Russian threat group Silence steals over $800,000 from Russian and Eastern European banks
- A member of the threat group is believed to be either a current or former employee of a cybersecurity firm.
- The group is believed to have targeted banks and financial institutions across 25 countries.
A new Russian threat group called Silence has been discovered by security researchers that has been silently mounting attacks on banks and financial institutions across Russia and Eastern Europe since 2016. The hacker group is believed to have targeted financial entities across 25 countries.
According to security experts at Group-IB, who discovered Silence and its attacks, one of the threat group’s members is either a current or former employee of a cybersecurity firm. After the Cobalt group’s activities died down, Silence seems to have taken up the mantle to become the next major threat to Russian and international banks.
“Silence is an example of a mobile, small, and young group that has been progressing rapidly. Confirmed thefts by Silence increased more than fivefold from just 100 000 USD in 2017 to 550 000 USD in less than a year,” Group-IB researchers said in a post. “For more than two years, there was not a single sign of Silence that would enable to identify them as an independent cybercrime group.”
Silence’s nature of attacks indicate that the group’s first attacks were amateurish, but the hackers have learned and evolved with time. The group became more popular from August 2017, adopting TTPs from other cybercriminal and APT groups.
The hackers have also developed their own tools to leverage in new campaigns.
“They carefully study the attacks conducted by other cybercriminal groups, and analyse antivirus and Threat Intelligence reports. Many of Silence’s tools are legitimate, others they developed themselves and learn from other gangs,” Dmitry Volkov, Group-IB CTO and head of threat intelligence, said in a statement. “The Internet, particularly the underground web, favours this kind of transformation; it is now far easier to become a cybercriminal than 5–7 years ago.”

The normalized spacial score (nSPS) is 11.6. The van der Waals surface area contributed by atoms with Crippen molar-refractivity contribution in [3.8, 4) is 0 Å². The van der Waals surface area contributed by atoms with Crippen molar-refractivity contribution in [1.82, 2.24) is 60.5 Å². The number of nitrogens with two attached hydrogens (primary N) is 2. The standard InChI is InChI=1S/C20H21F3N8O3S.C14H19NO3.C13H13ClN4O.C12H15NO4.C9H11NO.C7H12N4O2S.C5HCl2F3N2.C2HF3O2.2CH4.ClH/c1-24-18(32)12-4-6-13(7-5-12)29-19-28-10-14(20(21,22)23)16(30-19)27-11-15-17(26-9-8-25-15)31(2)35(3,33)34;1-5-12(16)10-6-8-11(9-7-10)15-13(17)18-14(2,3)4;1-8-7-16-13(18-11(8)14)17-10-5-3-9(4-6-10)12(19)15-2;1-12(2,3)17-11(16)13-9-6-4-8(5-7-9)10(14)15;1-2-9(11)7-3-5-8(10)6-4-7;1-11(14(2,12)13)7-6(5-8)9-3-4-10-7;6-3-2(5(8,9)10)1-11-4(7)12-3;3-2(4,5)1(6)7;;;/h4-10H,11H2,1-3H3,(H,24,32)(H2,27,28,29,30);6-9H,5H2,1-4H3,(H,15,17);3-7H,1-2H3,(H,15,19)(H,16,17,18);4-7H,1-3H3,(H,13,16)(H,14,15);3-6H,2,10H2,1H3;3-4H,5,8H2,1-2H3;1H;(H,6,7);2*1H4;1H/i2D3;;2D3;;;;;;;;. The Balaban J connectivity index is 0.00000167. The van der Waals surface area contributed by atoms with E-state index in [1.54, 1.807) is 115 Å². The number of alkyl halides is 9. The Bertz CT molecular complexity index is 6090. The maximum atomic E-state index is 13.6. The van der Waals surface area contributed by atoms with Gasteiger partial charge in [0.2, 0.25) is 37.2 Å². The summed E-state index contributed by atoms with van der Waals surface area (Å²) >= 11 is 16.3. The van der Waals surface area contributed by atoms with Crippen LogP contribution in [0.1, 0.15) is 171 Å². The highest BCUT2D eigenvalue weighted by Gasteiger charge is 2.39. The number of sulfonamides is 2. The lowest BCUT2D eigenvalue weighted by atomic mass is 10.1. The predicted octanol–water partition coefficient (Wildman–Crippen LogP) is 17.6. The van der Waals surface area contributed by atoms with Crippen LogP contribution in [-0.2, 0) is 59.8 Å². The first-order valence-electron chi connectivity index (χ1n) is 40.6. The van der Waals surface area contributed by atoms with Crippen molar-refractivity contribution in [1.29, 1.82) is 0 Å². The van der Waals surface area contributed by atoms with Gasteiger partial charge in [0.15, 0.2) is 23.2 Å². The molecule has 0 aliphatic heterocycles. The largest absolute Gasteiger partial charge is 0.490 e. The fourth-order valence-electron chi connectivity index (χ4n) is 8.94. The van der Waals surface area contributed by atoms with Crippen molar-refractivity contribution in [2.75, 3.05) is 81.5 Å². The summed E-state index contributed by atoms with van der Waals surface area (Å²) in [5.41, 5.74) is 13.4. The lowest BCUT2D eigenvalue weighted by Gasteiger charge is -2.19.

Silence uses a combination of borrowed and custom tools and techniques to conduct attacks. In August 2017, the group began conducting attacks against ATMs.
In one attack, the group stole $100,000 from ATMs in just one night. In 2018, Silence began launching supply chain attacks against card processing systems, raking in around $550,000 in just one weekend.
Like most other cybercriminal groups, Silence also uses phishing emails. However, the group initially used hacked servers and compromised accounts to conduct its campaigns. The group designs well-crafted emails that generally pose to be coming from bank employees.
“To conduct their phishing campaigns, the hackers rent servers in Russia and the Netherlands. Silence also uses Ukraine-based hosting services to rent servers to use as C&C servers. A number of servers were rented at MaxiDed, whose infrastructure was blocked by Europol in May 2018,” Group-IB researchers said.
“Silence, in many ways, is changing the perception of cybercrime in terms of the nature of the attacks, the tools, tactics, and even the members of the group. It is obvious that the criminals responsible for these crimes were at some point active in the security community,” Volkov said. “After having studied Silence’s attacks, we concluded that they are most likely white hats evolving into black hats.”